The Teton Literacy Center staff formed an advisory committee to wrestle with the idea of how and if it could fund students’ postsecondary education, whether that is a vocational pursuit, community college or a four-year university. Bill Best, who sits on the advisory committee, said not everyone was on board at first.
“Some were concerned that this project was outside of the scope of our mission,” Best said. “Our mission is literacy, and we work to encourage our children to be better students. We went through a very thorough process, and it took several meetings to get everyone on board. Our philanthropic goals are to promote children’s health and education, and for me the most important part of this pilot program is the long-term support of those goals.”
Working through COVID-19 shutdowns didn’t deter the team at the Literacy Center, and by early 2021 the Funding Futures project was launched as a pilot program.
And then it took off, soaring in ways that delighted and surprised staff and board members.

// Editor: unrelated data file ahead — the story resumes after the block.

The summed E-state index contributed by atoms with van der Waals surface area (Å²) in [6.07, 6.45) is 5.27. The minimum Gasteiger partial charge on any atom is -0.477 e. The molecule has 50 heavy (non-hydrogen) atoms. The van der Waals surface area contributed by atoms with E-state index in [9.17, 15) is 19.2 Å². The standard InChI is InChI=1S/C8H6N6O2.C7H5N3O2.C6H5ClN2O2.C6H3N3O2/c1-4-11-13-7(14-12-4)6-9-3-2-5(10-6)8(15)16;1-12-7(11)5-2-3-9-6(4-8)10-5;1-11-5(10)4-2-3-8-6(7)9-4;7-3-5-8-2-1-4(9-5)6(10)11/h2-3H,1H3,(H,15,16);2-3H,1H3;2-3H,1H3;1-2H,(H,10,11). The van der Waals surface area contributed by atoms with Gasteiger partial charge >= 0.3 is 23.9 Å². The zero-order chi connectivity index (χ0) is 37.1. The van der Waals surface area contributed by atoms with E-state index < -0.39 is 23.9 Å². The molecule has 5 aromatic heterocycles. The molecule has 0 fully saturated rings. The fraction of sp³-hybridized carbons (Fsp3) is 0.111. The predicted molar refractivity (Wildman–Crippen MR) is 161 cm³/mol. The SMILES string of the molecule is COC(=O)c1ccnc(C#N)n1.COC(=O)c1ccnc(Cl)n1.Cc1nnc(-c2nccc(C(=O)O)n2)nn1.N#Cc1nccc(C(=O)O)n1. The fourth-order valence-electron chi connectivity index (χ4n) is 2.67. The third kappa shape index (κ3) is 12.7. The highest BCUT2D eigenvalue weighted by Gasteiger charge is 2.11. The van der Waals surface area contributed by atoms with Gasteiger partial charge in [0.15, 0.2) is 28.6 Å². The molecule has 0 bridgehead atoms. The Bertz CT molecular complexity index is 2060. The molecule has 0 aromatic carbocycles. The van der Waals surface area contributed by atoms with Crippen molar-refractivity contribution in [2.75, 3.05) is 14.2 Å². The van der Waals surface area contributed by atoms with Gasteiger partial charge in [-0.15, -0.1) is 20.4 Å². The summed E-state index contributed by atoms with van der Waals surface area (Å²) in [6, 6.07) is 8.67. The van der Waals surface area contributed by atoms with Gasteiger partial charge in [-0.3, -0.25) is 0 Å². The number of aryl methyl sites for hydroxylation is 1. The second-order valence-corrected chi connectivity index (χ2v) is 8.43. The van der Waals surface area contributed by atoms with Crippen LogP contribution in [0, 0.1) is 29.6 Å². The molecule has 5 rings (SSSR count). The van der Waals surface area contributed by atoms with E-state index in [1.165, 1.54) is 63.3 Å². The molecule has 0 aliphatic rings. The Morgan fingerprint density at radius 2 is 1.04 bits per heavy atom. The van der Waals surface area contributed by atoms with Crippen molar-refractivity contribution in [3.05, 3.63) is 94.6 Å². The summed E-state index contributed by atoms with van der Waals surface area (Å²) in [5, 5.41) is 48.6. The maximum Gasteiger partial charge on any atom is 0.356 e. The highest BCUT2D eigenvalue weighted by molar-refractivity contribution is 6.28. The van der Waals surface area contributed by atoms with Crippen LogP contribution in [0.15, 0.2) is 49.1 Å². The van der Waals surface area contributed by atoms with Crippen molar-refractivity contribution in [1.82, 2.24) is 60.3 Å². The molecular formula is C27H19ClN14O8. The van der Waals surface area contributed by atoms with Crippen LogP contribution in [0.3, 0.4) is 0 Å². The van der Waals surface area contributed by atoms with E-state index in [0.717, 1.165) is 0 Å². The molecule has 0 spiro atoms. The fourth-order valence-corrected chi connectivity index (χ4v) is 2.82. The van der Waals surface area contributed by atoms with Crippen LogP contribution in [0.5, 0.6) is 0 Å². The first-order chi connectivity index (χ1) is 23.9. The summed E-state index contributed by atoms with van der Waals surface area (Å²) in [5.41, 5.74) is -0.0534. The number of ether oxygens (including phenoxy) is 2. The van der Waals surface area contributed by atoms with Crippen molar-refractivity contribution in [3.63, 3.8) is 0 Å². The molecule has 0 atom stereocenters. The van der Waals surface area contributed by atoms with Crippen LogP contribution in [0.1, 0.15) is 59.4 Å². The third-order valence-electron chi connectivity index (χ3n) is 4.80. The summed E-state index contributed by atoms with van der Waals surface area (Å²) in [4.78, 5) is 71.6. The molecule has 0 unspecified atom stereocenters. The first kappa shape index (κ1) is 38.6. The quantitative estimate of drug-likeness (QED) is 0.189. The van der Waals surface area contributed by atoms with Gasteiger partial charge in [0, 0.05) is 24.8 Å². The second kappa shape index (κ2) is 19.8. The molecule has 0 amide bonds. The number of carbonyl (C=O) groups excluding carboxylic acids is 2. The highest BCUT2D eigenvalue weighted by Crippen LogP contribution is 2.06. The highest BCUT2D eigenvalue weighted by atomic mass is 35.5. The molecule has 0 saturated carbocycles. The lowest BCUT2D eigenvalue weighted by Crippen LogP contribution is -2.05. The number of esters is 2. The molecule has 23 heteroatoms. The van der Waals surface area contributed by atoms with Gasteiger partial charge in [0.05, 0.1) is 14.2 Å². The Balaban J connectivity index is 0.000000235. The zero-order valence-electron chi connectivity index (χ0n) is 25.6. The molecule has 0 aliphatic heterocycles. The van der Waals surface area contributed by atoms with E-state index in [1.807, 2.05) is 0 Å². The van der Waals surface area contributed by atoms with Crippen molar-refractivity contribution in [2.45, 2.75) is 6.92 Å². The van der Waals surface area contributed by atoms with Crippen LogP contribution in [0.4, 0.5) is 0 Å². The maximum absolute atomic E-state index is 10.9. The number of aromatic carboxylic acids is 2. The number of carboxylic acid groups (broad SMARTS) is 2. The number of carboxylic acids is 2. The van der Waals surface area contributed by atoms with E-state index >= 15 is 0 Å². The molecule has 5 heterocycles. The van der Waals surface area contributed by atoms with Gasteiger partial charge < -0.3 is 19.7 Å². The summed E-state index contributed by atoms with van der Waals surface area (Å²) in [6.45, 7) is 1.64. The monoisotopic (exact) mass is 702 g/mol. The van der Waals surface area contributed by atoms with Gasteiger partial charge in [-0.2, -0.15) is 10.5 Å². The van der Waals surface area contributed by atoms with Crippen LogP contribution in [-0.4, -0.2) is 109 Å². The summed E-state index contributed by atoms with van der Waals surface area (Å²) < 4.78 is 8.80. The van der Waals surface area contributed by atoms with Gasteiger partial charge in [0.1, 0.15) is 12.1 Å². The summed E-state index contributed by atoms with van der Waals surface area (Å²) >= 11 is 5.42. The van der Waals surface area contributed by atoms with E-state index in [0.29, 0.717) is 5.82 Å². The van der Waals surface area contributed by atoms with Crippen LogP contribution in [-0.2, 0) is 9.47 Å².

“I’m really impressed and proud of these families,” Soltau said. “We knew there would be excitement around this, and we knew families wanted this, but we didn’t think we would have 85% of parents participate or save that kind of money.”
To date, more than 25 first-time participants have saved $6,300 of their own money, collectively. Private matching donations, seed money and incentives have added another $7,500 to the funds.
“In these last six months I’ve put at least $200 in my daughter’s account every month,” said Marlen Ramos Nava. “My daughter isn’t even in kindergarten yet, and I can’t imagine how much [the college savings] will grow. I went to college and did not have a college savings account, and I know how expensive it can be.”